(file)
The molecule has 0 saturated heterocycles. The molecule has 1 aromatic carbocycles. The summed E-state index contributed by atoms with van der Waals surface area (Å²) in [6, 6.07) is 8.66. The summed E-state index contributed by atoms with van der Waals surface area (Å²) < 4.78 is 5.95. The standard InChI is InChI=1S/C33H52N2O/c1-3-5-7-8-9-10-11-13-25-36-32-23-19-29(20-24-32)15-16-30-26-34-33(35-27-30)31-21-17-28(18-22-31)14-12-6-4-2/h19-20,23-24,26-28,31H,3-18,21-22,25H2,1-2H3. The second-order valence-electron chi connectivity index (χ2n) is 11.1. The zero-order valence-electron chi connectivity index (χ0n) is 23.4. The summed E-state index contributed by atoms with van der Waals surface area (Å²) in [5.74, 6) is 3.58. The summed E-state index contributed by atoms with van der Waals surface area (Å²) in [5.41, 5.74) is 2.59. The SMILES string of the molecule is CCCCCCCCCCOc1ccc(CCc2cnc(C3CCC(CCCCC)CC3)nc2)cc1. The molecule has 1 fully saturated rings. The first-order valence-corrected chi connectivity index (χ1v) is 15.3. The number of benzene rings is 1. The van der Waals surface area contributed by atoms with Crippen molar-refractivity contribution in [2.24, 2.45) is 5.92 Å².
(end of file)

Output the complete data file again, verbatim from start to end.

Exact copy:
The molecule has 0 saturated heterocycles. The molecule has 1 aromatic carbocycles. The summed E-state index contributed by atoms with van der Waals surface area (Å²) in [6, 6.07) is 8.66. The summed E-state index contributed by atoms with van der Waals surface area (Å²) < 4.78 is 5.95. The standard InChI is InChI=1S/C33H52N2O/c1-3-5-7-8-9-10-11-13-25-36-32-23-19-29(20-24-32)15-16-30-26-34-33(35-27-30)31-21-17-28(18-22-31)14-12-6-4-2/h19-20,23-24,26-28,31H,3-18,21-22,25H2,1-2H3. The second-order valence-electron chi connectivity index (χ2n) is 11.1. The zero-order valence-electron chi connectivity index (χ0n) is 23.4. The summed E-state index contributed by atoms with van der Waals surface area (Å²) in [5.74, 6) is 3.58. The summed E-state index contributed by atoms with van der Waals surface area (Å²) in [5.41, 5.74) is 2.59. The SMILES string of the molecule is CCCCCCCCCCOc1ccc(CCc2cnc(C3CCC(CCCCC)CC3)nc2)cc1. The molecule has 1 fully saturated rings. The first-order valence-corrected chi connectivity index (χ1v) is 15.3. The number of benzene rings is 1. The van der Waals surface area contributed by atoms with Crippen molar-refractivity contribution in [2.24, 2.45) is 5.92 Å².